Learn to take input from a keyboard or file at the Linux command line.
Linux read command summary with examples (3:27)
Videos can also be accessed from the YouTube Playlist.
Our eighty-ninth word, or command to memorize is
read from our category
read allows you to take input from a
keyboard or file.
Recall from videos (tutorials) #87 and #88, we're building a script to tie together what we've learned here, and now we'll take input from a keyboard.
Before we start, it helps to think of commands as mini programs and
most follow this structure:
command -option(s) argument(s).
read command has
11 options and the argument is the name of a field,
like a variable.
Unlike most commands, help is not available with double-dash
--help, so look in the
man page for
bash, as with other built-ins. Option
-d takes input until a delimiter is
hit, like a comma or period, and
-n waits for a number of characters
-t waits for seconds.
So why is
read an important command?
Well, you'll need input to build something interactive.
And now you know how to do that.
Okay, the best way to embed this in your memory is by typing in your own terminal window.
Find this on your Mac using a program called Terminal. On Linux use Terminal or Konsole, and currently Microsoft is adding this functionality to Windows.
Here we go. Recall we're adding lines to a script and I've been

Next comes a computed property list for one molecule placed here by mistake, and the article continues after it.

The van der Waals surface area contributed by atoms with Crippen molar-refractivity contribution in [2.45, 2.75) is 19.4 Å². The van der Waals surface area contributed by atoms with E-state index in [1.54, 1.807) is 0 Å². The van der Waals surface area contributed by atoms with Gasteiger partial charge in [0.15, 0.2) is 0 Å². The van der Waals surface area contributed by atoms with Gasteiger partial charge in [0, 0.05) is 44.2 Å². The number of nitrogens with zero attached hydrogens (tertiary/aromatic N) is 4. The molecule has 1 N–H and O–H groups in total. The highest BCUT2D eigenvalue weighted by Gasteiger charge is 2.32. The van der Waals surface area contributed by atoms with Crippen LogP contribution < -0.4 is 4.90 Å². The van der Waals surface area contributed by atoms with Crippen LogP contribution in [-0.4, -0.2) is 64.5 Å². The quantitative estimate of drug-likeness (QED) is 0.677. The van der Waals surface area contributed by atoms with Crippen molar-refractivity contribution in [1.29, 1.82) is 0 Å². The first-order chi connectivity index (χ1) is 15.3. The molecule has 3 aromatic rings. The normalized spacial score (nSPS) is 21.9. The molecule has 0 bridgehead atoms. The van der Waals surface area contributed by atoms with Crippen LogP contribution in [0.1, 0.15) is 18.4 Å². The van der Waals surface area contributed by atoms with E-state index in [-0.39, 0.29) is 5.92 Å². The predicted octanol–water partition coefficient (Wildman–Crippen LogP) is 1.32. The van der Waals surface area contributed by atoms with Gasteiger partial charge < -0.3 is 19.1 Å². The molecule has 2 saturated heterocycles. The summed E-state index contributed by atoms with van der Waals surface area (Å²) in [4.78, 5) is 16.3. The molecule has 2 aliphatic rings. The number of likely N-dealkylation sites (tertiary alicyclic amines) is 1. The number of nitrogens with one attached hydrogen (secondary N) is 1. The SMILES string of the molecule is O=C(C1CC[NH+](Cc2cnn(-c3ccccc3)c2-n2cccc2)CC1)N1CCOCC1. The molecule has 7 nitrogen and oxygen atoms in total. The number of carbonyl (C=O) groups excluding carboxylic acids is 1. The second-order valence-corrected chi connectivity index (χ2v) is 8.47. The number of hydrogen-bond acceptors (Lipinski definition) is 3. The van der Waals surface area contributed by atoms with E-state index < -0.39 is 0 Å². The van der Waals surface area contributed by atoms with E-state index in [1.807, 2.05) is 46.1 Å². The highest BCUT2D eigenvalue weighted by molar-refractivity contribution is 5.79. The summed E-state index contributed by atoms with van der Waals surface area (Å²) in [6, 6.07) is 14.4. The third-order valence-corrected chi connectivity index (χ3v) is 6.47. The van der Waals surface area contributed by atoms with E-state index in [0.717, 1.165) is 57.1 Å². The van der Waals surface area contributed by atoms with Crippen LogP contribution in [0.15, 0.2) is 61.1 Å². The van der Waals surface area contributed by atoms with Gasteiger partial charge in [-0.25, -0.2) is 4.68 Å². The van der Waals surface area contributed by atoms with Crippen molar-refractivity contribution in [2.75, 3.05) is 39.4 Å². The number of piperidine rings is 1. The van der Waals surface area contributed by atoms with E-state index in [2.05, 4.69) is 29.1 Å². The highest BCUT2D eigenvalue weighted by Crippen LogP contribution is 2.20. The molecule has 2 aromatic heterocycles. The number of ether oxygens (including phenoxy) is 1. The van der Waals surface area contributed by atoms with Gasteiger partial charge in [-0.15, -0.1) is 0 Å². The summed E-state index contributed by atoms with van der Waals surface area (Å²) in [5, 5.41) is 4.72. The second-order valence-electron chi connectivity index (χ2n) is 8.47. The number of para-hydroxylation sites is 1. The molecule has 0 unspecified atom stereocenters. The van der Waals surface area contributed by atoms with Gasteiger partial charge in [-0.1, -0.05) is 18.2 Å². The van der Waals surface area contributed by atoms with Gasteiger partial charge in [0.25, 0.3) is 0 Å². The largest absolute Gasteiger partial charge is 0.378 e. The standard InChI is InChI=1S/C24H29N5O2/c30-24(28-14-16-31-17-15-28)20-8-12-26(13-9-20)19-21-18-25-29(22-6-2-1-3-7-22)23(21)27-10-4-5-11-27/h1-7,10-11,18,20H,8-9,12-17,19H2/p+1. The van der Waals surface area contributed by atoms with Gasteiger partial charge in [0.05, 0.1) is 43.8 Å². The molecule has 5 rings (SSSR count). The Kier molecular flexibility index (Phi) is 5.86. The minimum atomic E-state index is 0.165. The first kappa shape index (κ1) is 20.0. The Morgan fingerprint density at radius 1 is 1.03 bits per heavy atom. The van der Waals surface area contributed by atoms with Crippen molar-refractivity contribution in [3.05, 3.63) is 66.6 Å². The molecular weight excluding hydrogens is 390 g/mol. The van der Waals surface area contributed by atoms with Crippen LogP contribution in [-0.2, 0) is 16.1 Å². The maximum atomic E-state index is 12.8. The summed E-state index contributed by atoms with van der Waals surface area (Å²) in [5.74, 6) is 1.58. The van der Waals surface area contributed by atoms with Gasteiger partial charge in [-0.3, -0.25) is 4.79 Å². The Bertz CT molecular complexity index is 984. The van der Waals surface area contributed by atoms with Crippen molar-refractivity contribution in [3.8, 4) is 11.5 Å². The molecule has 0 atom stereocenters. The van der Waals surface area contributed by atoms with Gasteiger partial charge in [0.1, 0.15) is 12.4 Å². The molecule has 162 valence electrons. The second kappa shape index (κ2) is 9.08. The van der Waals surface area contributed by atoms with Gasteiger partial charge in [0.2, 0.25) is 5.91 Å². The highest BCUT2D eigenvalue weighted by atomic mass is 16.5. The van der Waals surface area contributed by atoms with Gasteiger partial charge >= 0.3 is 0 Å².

nano from video
funscript located in
(Below is the screen from within
And I added these lines (the comment for video 89 and below). The
\c here keeps input on the same line
and the rest should be self-explanatory. Okay, please pause if you'd
like to catch up and then we'll try it out.
Ctrl-x to leave
y to confirm saving.)
Now, run it by explicitly pointing to that directory and
./bin/funscript and here goes.
"What is your name?" Jeez, I know the answer to that, and there's the response.
So these are baby steps, granted, but at least we have a starting point.
And last, just to show you the
timeout option, let's do a
read -t 3
for three seconds.
(The system paused for 3 seconds before finishing and returning to the command prompt).
And this brings up data validation topics, like what if we input numbers, dates or reserved words, but we'll wait on that for now.
Okay now you know how to use
And you know the syntax for commands, options and arguments.
One last tip about the
command. So if you fail to assign a name to the input,
read will store it in a variable
Okay, thanks for visiting today. I hope this was a helpful
introduction to the
For an overview of the 100 videos, the 8 quizzes, a cheat sheet, the categories and a Q&A section, visit:
Now that we're actually programming an interactive application, you should check out our YouTube Channel for related programming content. Subscribe here.
timecommand, hit Back.
xargs, click Next.